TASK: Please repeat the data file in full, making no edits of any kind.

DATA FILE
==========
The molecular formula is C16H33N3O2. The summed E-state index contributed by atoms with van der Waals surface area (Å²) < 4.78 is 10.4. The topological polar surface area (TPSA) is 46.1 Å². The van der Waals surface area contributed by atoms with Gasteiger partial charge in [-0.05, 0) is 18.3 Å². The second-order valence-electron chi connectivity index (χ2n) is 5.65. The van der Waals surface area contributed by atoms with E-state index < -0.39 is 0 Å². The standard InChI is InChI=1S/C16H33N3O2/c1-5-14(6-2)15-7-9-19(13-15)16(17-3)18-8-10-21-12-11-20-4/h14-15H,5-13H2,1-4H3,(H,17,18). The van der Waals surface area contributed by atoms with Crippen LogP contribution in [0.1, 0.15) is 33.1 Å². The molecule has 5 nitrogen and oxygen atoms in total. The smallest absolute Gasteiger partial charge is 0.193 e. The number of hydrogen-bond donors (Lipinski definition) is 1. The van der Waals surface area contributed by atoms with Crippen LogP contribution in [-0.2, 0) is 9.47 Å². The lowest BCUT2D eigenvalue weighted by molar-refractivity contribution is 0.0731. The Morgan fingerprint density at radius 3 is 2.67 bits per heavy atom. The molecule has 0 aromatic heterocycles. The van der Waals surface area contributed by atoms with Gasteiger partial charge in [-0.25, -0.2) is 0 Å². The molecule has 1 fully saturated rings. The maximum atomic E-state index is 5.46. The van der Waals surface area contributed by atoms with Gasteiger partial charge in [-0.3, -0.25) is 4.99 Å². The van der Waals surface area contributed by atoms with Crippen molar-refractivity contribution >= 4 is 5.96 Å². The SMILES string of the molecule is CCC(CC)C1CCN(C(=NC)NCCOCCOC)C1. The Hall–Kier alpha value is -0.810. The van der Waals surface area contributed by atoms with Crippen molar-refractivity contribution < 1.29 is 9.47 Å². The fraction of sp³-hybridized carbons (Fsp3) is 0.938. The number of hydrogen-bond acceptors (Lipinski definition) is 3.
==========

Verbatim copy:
The molecular formula is C16H33N3O2. The summed E-state index contributed by atoms with van der Waals surface area (Å²) < 4.78 is 10.4. The topological polar surface area (TPSA) is 46.1 Å². The van der Waals surface area contributed by atoms with Gasteiger partial charge in [-0.05, 0) is 18.3 Å². The second-order valence-electron chi connectivity index (χ2n) is 5.65. The van der Waals surface area contributed by atoms with E-state index < -0.39 is 0 Å². The standard InChI is InChI=1S/C16H33N3O2/c1-5-14(6-2)15-7-9-19(13-15)16(17-3)18-8-10-21-12-11-20-4/h14-15H,5-13H2,1-4H3,(H,17,18). The van der Waals surface area contributed by atoms with Crippen LogP contribution in [0.1, 0.15) is 33.1 Å². The molecule has 5 nitrogen and oxygen atoms in total. The smallest absolute Gasteiger partial charge is 0.193 e. The number of hydrogen-bond donors (Lipinski definition) is 1. The van der Waals surface area contributed by atoms with Crippen LogP contribution in [-0.2, 0) is 9.47 Å². The lowest BCUT2D eigenvalue weighted by molar-refractivity contribution is 0.0731. The Morgan fingerprint density at radius 3 is 2.67 bits per heavy atom. The molecule has 0 aromatic heterocycles. The van der Waals surface area contributed by atoms with Gasteiger partial charge in [-0.25, -0.2) is 0 Å². The molecule has 1 fully saturated rings. The maximum atomic E-state index is 5.46. The van der Waals surface area contributed by atoms with Gasteiger partial charge in [-0.3, -0.25) is 4.99 Å². The van der Waals surface area contributed by atoms with Crippen molar-refractivity contribution >= 4 is 5.96 Å². The SMILES string of the molecule is CCC(CC)C1CCN(C(=NC)NCCOCCOC)C1. The Hall–Kier alpha value is -0.810. The van der Waals surface area contributed by atoms with Crippen molar-refractivity contribution < 1.29 is 9.47 Å². The fraction of sp³-hybridized carbons (Fsp3) is 0.938. The number of hydrogen-bond acceptors (Lipinski definition) is 3.